WASHINGTON (Reuters) — U.S. Commerce Secretary Wilbur Ross on Thursday urged furloughed federal workers facing a second missed paycheque to seek loans to pay their bills while adding that he couldn't understand why they were having trouble getting by.
In a CNBC interview, Ross, who made a fortune buying distressed companies, said it was disappointing that some federal workers affected by the government shutdown were not showing up to work and said "there really is not a good excuse" for those employees to lack money, adding that they should be able to borrow funds from banks or credit unions.
Ross made the comments as the longest government shutdown in U.S. history entered its 34th day with no end in sight.
About 800,000 workers have been furloughed across roughly one-quarter of the federal government. Many have turned to unemployment assistance, food banks or other work to try to make ends meet.
Asked about their struggles, Ross told CNBC, "I know they are, and I don't really quite understand why."
"The banks and the credit unions should be making credit available to them," he said, noting that the government would give federal employees back pay. "There really is not a good excuse why there really should be a liquidity crisis."
"True, the people might have to pay a little bit of interest. But the idea that it's paycheque or zero is not a really valid idea," Ross said.
Democrats took Ross to task for the comments, which drew a flood of attention from news outlets and on social media.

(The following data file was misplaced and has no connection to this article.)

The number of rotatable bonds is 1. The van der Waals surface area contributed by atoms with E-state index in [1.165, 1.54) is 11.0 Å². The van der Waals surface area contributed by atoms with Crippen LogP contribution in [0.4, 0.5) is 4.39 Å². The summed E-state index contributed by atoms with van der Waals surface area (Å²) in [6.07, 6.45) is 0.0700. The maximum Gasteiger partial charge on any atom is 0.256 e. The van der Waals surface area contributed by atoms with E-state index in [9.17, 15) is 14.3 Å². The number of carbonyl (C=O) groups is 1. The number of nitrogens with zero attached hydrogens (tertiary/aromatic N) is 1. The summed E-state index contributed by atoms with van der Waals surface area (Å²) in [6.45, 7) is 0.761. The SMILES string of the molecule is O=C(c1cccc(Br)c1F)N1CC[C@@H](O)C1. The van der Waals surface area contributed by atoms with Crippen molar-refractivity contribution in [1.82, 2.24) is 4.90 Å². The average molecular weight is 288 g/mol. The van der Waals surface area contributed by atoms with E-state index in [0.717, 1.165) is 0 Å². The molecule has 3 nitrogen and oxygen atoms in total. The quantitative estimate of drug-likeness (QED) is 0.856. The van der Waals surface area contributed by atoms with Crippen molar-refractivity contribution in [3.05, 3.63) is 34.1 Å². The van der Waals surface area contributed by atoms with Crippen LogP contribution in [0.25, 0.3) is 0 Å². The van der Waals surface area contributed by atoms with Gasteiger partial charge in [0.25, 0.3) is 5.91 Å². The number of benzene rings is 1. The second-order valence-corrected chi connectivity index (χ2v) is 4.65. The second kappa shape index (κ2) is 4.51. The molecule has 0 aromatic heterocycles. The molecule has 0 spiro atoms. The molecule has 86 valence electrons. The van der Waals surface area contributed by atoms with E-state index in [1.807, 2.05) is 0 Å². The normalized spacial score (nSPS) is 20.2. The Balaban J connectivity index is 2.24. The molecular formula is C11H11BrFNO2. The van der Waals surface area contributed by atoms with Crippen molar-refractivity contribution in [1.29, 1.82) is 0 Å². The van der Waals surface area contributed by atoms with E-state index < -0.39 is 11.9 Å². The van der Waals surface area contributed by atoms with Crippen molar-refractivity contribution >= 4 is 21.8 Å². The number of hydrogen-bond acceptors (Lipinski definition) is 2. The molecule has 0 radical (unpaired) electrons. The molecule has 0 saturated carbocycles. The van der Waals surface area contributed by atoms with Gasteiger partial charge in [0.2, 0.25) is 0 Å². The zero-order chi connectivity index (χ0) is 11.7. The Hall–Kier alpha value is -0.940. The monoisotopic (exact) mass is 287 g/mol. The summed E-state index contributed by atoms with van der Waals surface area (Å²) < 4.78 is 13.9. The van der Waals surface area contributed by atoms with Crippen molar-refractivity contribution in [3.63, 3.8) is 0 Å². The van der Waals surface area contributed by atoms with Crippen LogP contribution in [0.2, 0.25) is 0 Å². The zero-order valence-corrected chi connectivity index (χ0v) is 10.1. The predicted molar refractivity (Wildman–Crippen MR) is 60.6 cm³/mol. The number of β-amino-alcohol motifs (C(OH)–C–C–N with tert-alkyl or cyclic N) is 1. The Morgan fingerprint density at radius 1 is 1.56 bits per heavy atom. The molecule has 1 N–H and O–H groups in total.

"Is this the 'Let them eat cake,' kind of attitude, or 'Call your father for money?' or, 'This is character building for you?'" House Speaker Nancy Pelosi asked at a news conference. She noted Ross' comments came "as hundreds of thousands of men and women are about to miss a second paycheque tomorrow."
U.S. Representative Jennifer Wexton, whose northern Virginia district includes many furloughed workers and federal contractors, said she invited Ross to visit a food bank with her.
"That's one thing that's been so striking about this entire process is the complete lack of empathy from the president on down through his administration, a complete lack of understanding of what day-to-day life is for regular people in this district," Wexton told CNN.
White House officials declined to comment on Ross' remarks.
Ross is not the first Trump administration official to downplay federal workers' plight. White House economic adviser Kevin Hassett likened the furlough to a vacation in an interview with PBS this month, though on Tuesday he told Fox News that he knew workers felt "a lot of pain right now."
Lara Trump, the president's daughter-in-law and adviser to his 2020 re-election campaign, told online television outlet BOLD TV this week that federal workers faced "a little bit of pain" over their bills but urged sacrifice, saying "this is so much bigger than any one person."
U.S. President Donald Trump, a millionaire real estate developer and former reality television star, has said federal workers support the shutdown, which was triggered by his demand for US$5.7 billion to build a wall along the U.S. border with Mexico.
Trump has signed a law to pay back affected federal workers when the government reopens, but it does not extend to private contractors or others whose livelihoods depend heavily on federal workers' business.
Federal workers will miss a second paycheque on Friday unless Congress and the White House find a way to reopen the government.
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